Under the proposal outlined in a March 25 memo, two Washington, D.C. field office employees -- Silvio G. Fernandez, deputy field office director, and David Gonzalez, field office state and local coordinator -- would assess cases and determine whether they should be dismissed, granted summary judgment or allowed a hearing.
Dana Hutter, acting director of the field office, defended the measure on Wednesday, contending that the proposal aims to cut processing times for cases where the facts are not in dispute, or where a claim fails to meet procedural requirements.
"Where it's appropriate, that's a good thing because it means faster resolution of the case for both" parties, Hutter said.
During the 1990s, the number of federal employees requesting hearings before EEOC administrative judges grew by about 120 percent, and the perennially cash-starved agency failed to keep pace. The backlog of cases rose by 300 percent. The average time EEOC took to process a hearing request ballooned from 173 days in 1991 to 320 days in 1998. In recent years, the increased use of alternative dispute resolution procedures like mediation have reduced those backlogs and delays slightly, but they remain a significant problem for the EEOC today.
In November 2002, commission chairwoman Cari M. Dominguez held a hearing where she and other agency commissioners expressed their desire to speed the EEOC hearing process.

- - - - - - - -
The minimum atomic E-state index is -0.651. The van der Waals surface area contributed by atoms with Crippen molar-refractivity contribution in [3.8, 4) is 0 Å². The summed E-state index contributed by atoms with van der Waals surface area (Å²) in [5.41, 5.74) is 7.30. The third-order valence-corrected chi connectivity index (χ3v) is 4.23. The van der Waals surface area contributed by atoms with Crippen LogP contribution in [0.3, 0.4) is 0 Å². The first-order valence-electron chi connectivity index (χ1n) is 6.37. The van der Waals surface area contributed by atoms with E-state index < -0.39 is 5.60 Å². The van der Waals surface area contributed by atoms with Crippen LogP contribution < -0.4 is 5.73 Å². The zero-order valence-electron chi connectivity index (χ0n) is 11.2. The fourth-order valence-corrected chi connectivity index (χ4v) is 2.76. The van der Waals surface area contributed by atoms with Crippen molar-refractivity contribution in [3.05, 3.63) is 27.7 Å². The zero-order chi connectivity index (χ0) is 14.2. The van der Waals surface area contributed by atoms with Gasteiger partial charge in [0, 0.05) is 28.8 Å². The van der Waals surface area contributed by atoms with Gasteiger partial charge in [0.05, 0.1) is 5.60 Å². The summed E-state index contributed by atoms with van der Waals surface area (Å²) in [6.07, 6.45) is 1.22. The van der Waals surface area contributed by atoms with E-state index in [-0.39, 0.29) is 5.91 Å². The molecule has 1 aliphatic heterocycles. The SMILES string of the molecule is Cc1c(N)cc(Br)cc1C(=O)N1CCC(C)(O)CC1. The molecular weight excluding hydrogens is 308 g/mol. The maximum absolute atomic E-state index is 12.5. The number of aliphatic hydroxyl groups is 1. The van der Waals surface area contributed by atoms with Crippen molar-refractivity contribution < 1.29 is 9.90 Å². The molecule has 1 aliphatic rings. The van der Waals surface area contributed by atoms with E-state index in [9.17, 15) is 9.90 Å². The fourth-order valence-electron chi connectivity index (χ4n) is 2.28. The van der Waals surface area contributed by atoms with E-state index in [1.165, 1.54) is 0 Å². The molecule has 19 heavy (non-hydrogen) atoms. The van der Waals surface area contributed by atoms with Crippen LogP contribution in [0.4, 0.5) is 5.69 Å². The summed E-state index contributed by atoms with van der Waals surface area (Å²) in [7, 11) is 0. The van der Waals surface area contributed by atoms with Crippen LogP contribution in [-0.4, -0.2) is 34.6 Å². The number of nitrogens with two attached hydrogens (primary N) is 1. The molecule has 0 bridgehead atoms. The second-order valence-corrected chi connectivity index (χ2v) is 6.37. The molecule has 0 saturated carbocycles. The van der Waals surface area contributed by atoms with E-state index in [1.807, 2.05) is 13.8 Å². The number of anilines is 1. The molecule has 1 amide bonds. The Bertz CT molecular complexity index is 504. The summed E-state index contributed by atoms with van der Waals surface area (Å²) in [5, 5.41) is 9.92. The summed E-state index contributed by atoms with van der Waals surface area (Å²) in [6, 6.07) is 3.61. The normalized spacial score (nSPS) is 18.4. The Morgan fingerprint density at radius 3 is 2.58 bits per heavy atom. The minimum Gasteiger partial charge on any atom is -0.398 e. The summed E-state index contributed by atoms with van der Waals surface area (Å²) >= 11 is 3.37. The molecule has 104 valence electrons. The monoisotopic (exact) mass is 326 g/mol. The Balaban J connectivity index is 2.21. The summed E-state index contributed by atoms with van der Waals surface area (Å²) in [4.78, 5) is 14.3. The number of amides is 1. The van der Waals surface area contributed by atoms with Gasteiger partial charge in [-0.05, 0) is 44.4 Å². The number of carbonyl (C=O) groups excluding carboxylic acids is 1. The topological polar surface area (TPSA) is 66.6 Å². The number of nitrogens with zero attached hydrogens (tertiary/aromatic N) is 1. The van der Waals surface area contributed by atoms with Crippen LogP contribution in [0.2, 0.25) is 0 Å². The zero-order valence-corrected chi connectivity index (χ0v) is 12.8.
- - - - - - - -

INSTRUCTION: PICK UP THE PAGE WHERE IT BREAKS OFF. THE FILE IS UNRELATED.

"More than 23,000 complaints of discrimination are filed annually by federal workers nationwide," Dominguez said. "The system is so overburdened that many of these complaints stagnate for years before they're resolved." P> Hutter said the initiative has not been implemented and he would continue to work with the agency's union leadership to iron out problems before it is. On Wednesday, Hutter met with Regina Andrew, president of local 3614, the Washington-area unit of the National Council of EEOC Locals, a branch of the American Federation of Government Employees.
Andrew said she told Hutter that the claims initiative marked a substantial change in working conditions for union members, including agency's administrative judges, and that the policy shift must be bargained. She said the proposal would permit agency employees who are not trained to adjudicate cases determine how certain cases should be processed, impinging on the role of the agency's administrative judges.
The initiative, she said, also would mark a change in existing EEOC regulations and therefore should go through the official regulatory process, which requires the agency to post its proposal in the Federal Register, and open it to public comment before finalizing it.
Hutter disagreed, calling the change an unsubstantial procedural shift. But unless Hutter rescinds the program or posts it in the Federal Register, Andrew said she would file an unfair labor practice complaint with the Federal Labor Relations Authority, the agency that resolves union-management disputes.
Hutter insisted that the change would not substantially affect union employees, because administrative judges will still have authority to reject the recommendation of the agency employees and schedule a complaint for a hearing.
"I am concerned that there is a perception among some people in the civil rights community that this process would curtail an individual's rights," he said. "Nothing in this process mandates that any case be treated any particular way. It just allows for smoother processing."